7. Hershey’s Swoops

Pringles are most recognizable by their signature shape. As soon as anyone spies one of those swoopy, almost aerodynamic potato chips, they can be assured that it definitely came out of a can and probably tastes only slightly less appealing than a regular potato chip. Still, maybe the shape of them is what makes up for the somewhat lackluster flavor, and that is why they remain a popular snack choice. Well, that and the ease with which you can store them on a grocery shelf or in your kitchen. Why are we talking about Pringles in an article about candy? Well, the answer will be obvious in a moment. We want to talk about another discontinued candy that left chocolate lovers wanting once it was pulled from the shelves. We’re talking about Hershey’s Swoops. The reason we brought up Pringles is that these chocolate “chips” (not chocolate chips, but chocolate shaped like potato chips) had a remarkably similar shape to Pringles. They came in small plastic containers and were even stacked up like the aforementioned potato chips. Swoops came in a variety of flavors, including plain chocolate, chocolate with almonds, and even Reese’s flavor with a peanut butter squiggle in the middle. However, we have to wonder just how satisfying these things actually were, since they would probably go pretty quick if you were really enjoying them, and they definitely don’t have the same snackability factor as potato chips. It would still be a few years before chocolate-covered potato chips hit the market, so maybe these were just a precursor.

6. Altoids Sour

Any connaisseur of mints knows that Altoids are pretty much the champagne of breath fresheners. Then again, maybe they’re more akin to something stronger. The 12-year-old scotch of breath fresheners, maybe. Either way, there is not really any other kind of mint that holds a candle to the “curiously strong” Altoids, which come in their own little metal tin, a nostalgic bit of candy storage that still exists even to this day. Sure, Altoids aren’t for everyone, but there is no denying that they are the kind of mint that really leaves an impression. So, where do you go after making what is essentially the strongest and most perfect mint on the market? Well, the next step, obviously, would be to expand into fruit-flavored candy territory, and if you can’t make that kind of candy minty, how do you challenge your customers in a new way? The good people at Altoids figured that if you can’t make a fruit candy minty, then why not venture into sour territory? Altoids sour gave Altoids fans a whole new flavor experience, asking them just how much sour flavor they could handle in one candy. Of course, Warheads, a candy that prides itself on being far too sour for regular human consumption, has been on the market for years, but Altoids Sour had slightly more class. However, they did not last, as people preferred the traditional mints over sour candy.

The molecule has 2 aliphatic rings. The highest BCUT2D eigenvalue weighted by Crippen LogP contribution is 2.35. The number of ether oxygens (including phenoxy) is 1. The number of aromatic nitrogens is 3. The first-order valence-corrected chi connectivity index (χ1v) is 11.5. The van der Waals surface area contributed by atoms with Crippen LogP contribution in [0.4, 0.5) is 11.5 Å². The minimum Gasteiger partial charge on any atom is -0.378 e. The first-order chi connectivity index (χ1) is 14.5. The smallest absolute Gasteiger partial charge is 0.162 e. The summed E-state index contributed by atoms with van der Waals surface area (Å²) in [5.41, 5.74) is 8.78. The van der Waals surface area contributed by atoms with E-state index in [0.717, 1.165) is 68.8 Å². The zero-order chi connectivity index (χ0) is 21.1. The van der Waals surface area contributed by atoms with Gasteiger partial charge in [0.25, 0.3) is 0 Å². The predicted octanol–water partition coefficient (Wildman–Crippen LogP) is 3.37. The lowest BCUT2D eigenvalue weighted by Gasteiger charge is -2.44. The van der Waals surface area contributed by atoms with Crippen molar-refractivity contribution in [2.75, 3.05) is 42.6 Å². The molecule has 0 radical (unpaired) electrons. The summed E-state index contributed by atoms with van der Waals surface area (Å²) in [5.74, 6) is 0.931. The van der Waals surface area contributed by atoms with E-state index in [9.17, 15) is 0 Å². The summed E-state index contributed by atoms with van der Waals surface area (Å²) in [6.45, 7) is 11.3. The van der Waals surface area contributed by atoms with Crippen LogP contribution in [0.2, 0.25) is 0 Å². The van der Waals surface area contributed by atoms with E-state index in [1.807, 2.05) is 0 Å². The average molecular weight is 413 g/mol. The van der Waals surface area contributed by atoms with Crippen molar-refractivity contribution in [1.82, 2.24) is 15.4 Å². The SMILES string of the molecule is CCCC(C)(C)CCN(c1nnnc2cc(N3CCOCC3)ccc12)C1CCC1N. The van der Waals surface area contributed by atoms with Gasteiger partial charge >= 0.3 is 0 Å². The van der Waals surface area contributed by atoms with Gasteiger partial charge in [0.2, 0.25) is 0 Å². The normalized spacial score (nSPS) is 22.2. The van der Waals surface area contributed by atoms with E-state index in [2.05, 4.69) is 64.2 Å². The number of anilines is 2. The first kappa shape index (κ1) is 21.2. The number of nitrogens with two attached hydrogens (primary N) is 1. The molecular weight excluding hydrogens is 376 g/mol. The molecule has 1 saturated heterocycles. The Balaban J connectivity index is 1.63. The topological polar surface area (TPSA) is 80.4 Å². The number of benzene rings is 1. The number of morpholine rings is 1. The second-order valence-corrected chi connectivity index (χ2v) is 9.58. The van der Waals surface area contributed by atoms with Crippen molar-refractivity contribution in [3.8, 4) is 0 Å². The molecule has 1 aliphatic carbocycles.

5. Jumbo Nerds

One of the main appeals of Nerds candy is the size. After all, it’s more fun to just dump a whole bunch of them into your hand and toss them back then it is to eat one at a time. Nerds, of course, came in boxes with two flavors, one on each side. The more ambitious Nerds eaters would open both sides at once and simply dump the tiny, tangy candies into their mouth, getting a nice flavor combination that was like something new in itself. However, Wonka has been experimenting with ways to make Nerds different for years: they have made multi-colored flavors, strange combinations, and even a gummy rope covered in Nerds called, appropriately, Nerds Rope. One idea that never quite stuck, though, was Jumbo Nerds. These Nerds were far bigger than their tiny predecessors, and while it seemed like the obvious choice for candy advancement (bigger is better, right?) the idea never really stuck. It could have been because people preferred the little Nerds, or it could have been that they tangy flavor and crunchy texture just didn’t work as well when it was scaled up. We may never really know why candy lovers seemed to reject this idea, but the simple fact is that Jumbo Nerds were just not meant to last.

4. Hershey’s S’mores bar